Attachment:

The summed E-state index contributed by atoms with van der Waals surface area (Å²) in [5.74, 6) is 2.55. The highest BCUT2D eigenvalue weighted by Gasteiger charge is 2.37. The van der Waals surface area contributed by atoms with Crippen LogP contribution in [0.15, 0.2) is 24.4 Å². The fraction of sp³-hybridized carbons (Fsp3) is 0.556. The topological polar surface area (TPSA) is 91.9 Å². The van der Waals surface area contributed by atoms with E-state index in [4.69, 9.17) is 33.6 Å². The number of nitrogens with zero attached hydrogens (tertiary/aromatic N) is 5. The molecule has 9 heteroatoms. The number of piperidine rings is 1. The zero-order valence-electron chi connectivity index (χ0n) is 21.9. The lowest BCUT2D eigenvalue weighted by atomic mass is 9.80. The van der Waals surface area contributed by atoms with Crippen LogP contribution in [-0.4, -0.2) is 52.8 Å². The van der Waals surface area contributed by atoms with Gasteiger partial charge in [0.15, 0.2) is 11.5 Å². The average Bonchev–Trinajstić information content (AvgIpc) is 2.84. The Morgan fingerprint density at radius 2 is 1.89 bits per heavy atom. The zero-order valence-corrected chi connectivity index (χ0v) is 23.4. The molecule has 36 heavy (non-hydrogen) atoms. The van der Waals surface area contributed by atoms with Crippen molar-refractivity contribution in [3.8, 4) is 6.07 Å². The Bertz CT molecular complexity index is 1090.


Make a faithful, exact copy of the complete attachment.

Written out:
The summed E-state index contributed by atoms with van der Waals surface area (Å²) in [5.74, 6) is 2.55. The highest BCUT2D eigenvalue weighted by Gasteiger charge is 2.37. The van der Waals surface area contributed by atoms with Crippen LogP contribution in [0.15, 0.2) is 24.4 Å². The fraction of sp³-hybridized carbons (Fsp3) is 0.556. The topological polar surface area (TPSA) is 91.9 Å². The van der Waals surface area contributed by atoms with E-state index in [4.69, 9.17) is 33.6 Å². The number of nitrogens with zero attached hydrogens (tertiary/aromatic N) is 5. The molecule has 9 heteroatoms. The number of piperidine rings is 1. The zero-order valence-electron chi connectivity index (χ0n) is 21.9. The lowest BCUT2D eigenvalue weighted by atomic mass is 9.80. The van der Waals surface area contributed by atoms with Crippen LogP contribution in [-0.4, -0.2) is 52.8 Å². The van der Waals surface area contributed by atoms with Gasteiger partial charge in [0.15, 0.2) is 11.5 Å². The average Bonchev–Trinajstić information content (AvgIpc) is 2.84. The Morgan fingerprint density at radius 2 is 1.89 bits per heavy atom. The zero-order valence-corrected chi connectivity index (χ0v) is 23.4. The molecule has 36 heavy (non-hydrogen) atoms. The van der Waals surface area contributed by atoms with Crippen molar-refractivity contribution in [3.8, 4) is 6.07 Å². The Bertz CT molecular complexity index is 1090.